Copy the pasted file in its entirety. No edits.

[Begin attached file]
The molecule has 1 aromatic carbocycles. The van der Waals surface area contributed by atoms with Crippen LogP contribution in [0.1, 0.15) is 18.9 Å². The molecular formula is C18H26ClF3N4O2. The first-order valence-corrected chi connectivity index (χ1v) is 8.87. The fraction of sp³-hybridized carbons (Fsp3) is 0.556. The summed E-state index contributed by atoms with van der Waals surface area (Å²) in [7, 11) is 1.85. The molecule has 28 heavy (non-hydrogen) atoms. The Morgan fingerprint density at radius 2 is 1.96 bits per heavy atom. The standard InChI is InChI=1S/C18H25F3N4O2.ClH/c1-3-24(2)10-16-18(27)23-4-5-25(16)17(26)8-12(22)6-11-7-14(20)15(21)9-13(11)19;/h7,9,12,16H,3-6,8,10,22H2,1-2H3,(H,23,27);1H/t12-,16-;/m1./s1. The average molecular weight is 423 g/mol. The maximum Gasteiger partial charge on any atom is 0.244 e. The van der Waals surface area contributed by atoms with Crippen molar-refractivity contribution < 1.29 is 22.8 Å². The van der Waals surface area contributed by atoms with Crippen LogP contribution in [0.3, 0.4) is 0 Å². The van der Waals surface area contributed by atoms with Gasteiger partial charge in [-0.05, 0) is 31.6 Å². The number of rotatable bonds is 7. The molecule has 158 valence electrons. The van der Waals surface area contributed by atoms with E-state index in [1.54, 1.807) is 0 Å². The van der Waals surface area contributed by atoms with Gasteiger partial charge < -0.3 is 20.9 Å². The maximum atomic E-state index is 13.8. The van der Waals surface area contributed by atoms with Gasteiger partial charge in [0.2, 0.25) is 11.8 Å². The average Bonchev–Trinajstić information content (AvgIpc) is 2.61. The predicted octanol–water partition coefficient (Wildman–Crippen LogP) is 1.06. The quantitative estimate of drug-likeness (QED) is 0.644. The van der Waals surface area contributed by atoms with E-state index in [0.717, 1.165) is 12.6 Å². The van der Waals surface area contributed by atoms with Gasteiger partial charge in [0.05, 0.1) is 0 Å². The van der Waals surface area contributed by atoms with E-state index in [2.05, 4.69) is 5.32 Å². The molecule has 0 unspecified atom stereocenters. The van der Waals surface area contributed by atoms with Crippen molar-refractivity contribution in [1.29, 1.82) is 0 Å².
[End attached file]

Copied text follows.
The molecule has 1 aromatic carbocycles. The van der Waals surface area contributed by atoms with Crippen LogP contribution in [0.1, 0.15) is 18.9 Å². The molecular formula is C18H26ClF3N4O2. The first-order valence-corrected chi connectivity index (χ1v) is 8.87. The fraction of sp³-hybridized carbons (Fsp3) is 0.556. The summed E-state index contributed by atoms with van der Waals surface area (Å²) in [7, 11) is 1.85. The molecule has 28 heavy (non-hydrogen) atoms. The Morgan fingerprint density at radius 2 is 1.96 bits per heavy atom. The standard InChI is InChI=1S/C18H25F3N4O2.ClH/c1-3-24(2)10-16-18(27)23-4-5-25(16)17(26)8-12(22)6-11-7-14(20)15(21)9-13(11)19;/h7,9,12,16H,3-6,8,10,22H2,1-2H3,(H,23,27);1H/t12-,16-;/m1./s1. The average molecular weight is 423 g/mol. The maximum Gasteiger partial charge on any atom is 0.244 e. The van der Waals surface area contributed by atoms with Crippen molar-refractivity contribution < 1.29 is 22.8 Å². The van der Waals surface area contributed by atoms with Crippen LogP contribution in [0.3, 0.4) is 0 Å². The van der Waals surface area contributed by atoms with Gasteiger partial charge in [-0.05, 0) is 31.6 Å². The number of rotatable bonds is 7. The molecule has 158 valence electrons. The van der Waals surface area contributed by atoms with E-state index in [1.54, 1.807) is 0 Å². The van der Waals surface area contributed by atoms with Gasteiger partial charge < -0.3 is 20.9 Å². The maximum atomic E-state index is 13.8. The van der Waals surface area contributed by atoms with Gasteiger partial charge in [0.2, 0.25) is 11.8 Å². The average Bonchev–Trinajstić information content (AvgIpc) is 2.61. The predicted octanol–water partition coefficient (Wildman–Crippen LogP) is 1.06. The quantitative estimate of drug-likeness (QED) is 0.644. The van der Waals surface area contributed by atoms with E-state index in [0.717, 1.165) is 12.6 Å². The van der Waals surface area contributed by atoms with Gasteiger partial charge in [0.05, 0.1) is 0 Å². The van der Waals surface area contributed by atoms with E-state index in [2.05, 4.69) is 5.32 Å². The molecule has 0 unspecified atom stereocenters. The van der Waals surface area contributed by atoms with Crippen molar-refractivity contribution in [1.29, 1.82) is 0 Å².